C is for Challenge

April 3, 2014 at 10:47 am | Posted in Family, Family History, Mental Health, Ways of Living | 24 Comments
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A2Z-BADGE-000 [2014]

Warning sign -challenges ahead

Dad was always up for a challenge. Tell him he wasn’t up to doing something and he would make sure he did it, just to show he could.

In 1925, Dad turned four. During that year, he contracted pneumonia in both lungs and became gravely ill. He was nursed at home by his mother, there being limited hospital facilities at that time.

Sick child& teddy

One day, two of his aunts visited the bedroom where he lay. When they left, Dad heard one of them say to his mother,

“Oh Hannah, pray for the Lord to take him”.

When they left, his mother returned and knelt beside Dad’s bed. He felt a tear fall on his hand and looked up at his mother.

“Don’t worry, Mother,” he said. “I’m not going to die.”

It took a couple of months, but Dad recovered and became a very active, energetic lad.

In 1954 we came to Australia, where we lived in the Illawarra area of  NSW. In 1961,  almost the last polio epidemic raged through the district. My little brother, then my older sister, then Dad contracted the disease. Dad was the worst affected and doctors wanted to put him in an iron lung so he could keep breathing.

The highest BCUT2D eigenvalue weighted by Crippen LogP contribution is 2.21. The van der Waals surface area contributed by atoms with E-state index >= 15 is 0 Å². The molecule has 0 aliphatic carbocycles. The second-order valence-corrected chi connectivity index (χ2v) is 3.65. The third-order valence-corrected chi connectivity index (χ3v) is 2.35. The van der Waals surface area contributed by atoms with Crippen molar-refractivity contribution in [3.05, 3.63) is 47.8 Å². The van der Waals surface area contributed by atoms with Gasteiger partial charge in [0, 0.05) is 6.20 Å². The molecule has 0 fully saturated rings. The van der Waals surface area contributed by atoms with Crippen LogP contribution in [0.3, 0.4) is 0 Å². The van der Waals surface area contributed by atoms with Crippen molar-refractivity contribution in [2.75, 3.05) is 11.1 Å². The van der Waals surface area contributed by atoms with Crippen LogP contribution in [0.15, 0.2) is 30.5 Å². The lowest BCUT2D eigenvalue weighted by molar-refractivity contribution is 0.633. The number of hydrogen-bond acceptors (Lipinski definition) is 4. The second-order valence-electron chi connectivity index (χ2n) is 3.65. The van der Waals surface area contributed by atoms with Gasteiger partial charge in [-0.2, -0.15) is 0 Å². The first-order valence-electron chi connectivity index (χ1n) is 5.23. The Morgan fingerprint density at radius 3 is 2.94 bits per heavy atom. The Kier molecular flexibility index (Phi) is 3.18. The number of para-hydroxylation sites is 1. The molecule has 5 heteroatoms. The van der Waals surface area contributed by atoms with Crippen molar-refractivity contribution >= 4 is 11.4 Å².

He refused to let them and gained their agreement that, if he survived the night, he wouldn’t have to go into one.

“I wasn’t going to live the rest of my life in an iron lung,” he later told me. “What kind of life is that?”

Old wheelchair

He lived. However, a specialist told him he would never walk again and that he was to remain in bed or, at best, in a wheelchair. Dad wouldn’t have that. A friend drove him to an appointment with the specialist one day and Dad walked into his rooms on crutches. The doctor became angry and said, “If you won’t do as you’re told, I wash my hands of you”.

Dad went to another doctor, who organised a body brace and full leg caliper for him (both made of steel and leather) so he could walk more easily. A friend also made him steel crutches.

Dad made an amazing recovery, forcing his muscles to do what he wanted of them. He had been a concreting contractor in the building industry – heavy labour. Within less than two years, still in his steel supports,  he was at work making moulds for  concrete columns, balustrades and stepping stones. As he got stronger, he was making them from concrete. Soon,  could do without braces at all.


In 2008, at the age of 86, Dad suffered a perforated bowel during a colonoscopy. He was operated on, but acquired almost every infection possible, including septicaemia, peritonitis and bi-lateral pneumonia. He became incoherent and suffered at least two heart attacks. He’d never had any heart problems before, but the massive infections were too much.

Medical staff said he wouldn’t make it and our family maintained a bedside vigil day and night. Dad turned 87 during this time. One day, when we were all gathered around his bed – he was virtually comatose, my sister softly told him “You can go now if you like Dad. You can go and be with Mum.”

Somehow, that message got through. However, it didn’t have the effect my sister expected. Over the next week, Dad rallied. He amazed the doctors, one of whom called him “my miracle patient”.